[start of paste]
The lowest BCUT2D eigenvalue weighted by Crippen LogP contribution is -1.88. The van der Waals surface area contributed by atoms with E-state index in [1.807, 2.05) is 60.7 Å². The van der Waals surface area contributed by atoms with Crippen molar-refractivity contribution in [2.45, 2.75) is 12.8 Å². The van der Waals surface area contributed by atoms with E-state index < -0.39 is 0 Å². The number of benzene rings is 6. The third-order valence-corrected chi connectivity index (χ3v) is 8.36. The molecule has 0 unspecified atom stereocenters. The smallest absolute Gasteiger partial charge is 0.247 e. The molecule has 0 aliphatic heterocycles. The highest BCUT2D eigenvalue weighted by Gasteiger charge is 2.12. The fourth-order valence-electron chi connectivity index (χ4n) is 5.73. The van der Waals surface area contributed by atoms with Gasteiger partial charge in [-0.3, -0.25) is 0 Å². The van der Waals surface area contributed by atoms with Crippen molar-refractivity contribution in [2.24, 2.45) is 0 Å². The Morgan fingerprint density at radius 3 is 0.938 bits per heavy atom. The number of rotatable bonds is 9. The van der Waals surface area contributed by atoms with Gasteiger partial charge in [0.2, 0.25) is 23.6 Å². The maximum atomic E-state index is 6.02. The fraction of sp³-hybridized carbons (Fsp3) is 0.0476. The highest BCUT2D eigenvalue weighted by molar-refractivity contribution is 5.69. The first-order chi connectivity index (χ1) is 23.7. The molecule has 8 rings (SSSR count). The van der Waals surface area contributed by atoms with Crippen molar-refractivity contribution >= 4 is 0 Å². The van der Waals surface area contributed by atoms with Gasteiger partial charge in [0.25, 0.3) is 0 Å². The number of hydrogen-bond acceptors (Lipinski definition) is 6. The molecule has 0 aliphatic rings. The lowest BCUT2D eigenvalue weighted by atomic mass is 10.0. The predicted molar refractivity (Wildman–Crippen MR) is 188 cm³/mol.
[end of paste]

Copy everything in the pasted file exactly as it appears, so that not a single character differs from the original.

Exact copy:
The lowest BCUT2D eigenvalue weighted by Crippen LogP contribution is -1.88. The van der Waals surface area contributed by atoms with E-state index in [1.807, 2.05) is 60.7 Å². The van der Waals surface area contributed by atoms with Crippen molar-refractivity contribution in [2.45, 2.75) is 12.8 Å². The van der Waals surface area contributed by atoms with E-state index < -0.39 is 0 Å². The number of benzene rings is 6. The third-order valence-corrected chi connectivity index (χ3v) is 8.36. The molecule has 0 unspecified atom stereocenters. The smallest absolute Gasteiger partial charge is 0.247 e. The molecule has 0 aliphatic heterocycles. The highest BCUT2D eigenvalue weighted by Gasteiger charge is 2.12. The fourth-order valence-electron chi connectivity index (χ4n) is 5.73. The van der Waals surface area contributed by atoms with Gasteiger partial charge in [-0.3, -0.25) is 0 Å². The van der Waals surface area contributed by atoms with Crippen molar-refractivity contribution in [2.24, 2.45) is 0 Å². The Morgan fingerprint density at radius 3 is 0.938 bits per heavy atom. The number of rotatable bonds is 9. The van der Waals surface area contributed by atoms with Gasteiger partial charge in [0.2, 0.25) is 23.6 Å². The maximum atomic E-state index is 6.02. The fraction of sp³-hybridized carbons (Fsp3) is 0.0476. The highest BCUT2D eigenvalue weighted by molar-refractivity contribution is 5.69. The first-order chi connectivity index (χ1) is 23.7. The molecule has 8 rings (SSSR count). The van der Waals surface area contributed by atoms with Crippen molar-refractivity contribution >= 4 is 0 Å². The van der Waals surface area contributed by atoms with Gasteiger partial charge in [0.25, 0.3) is 0 Å². The number of hydrogen-bond acceptors (Lipinski definition) is 6. The molecule has 0 aliphatic rings. The lowest BCUT2D eigenvalue weighted by atomic mass is 10.0. The predicted molar refractivity (Wildman–Crippen MR) is 188 cm³/mol.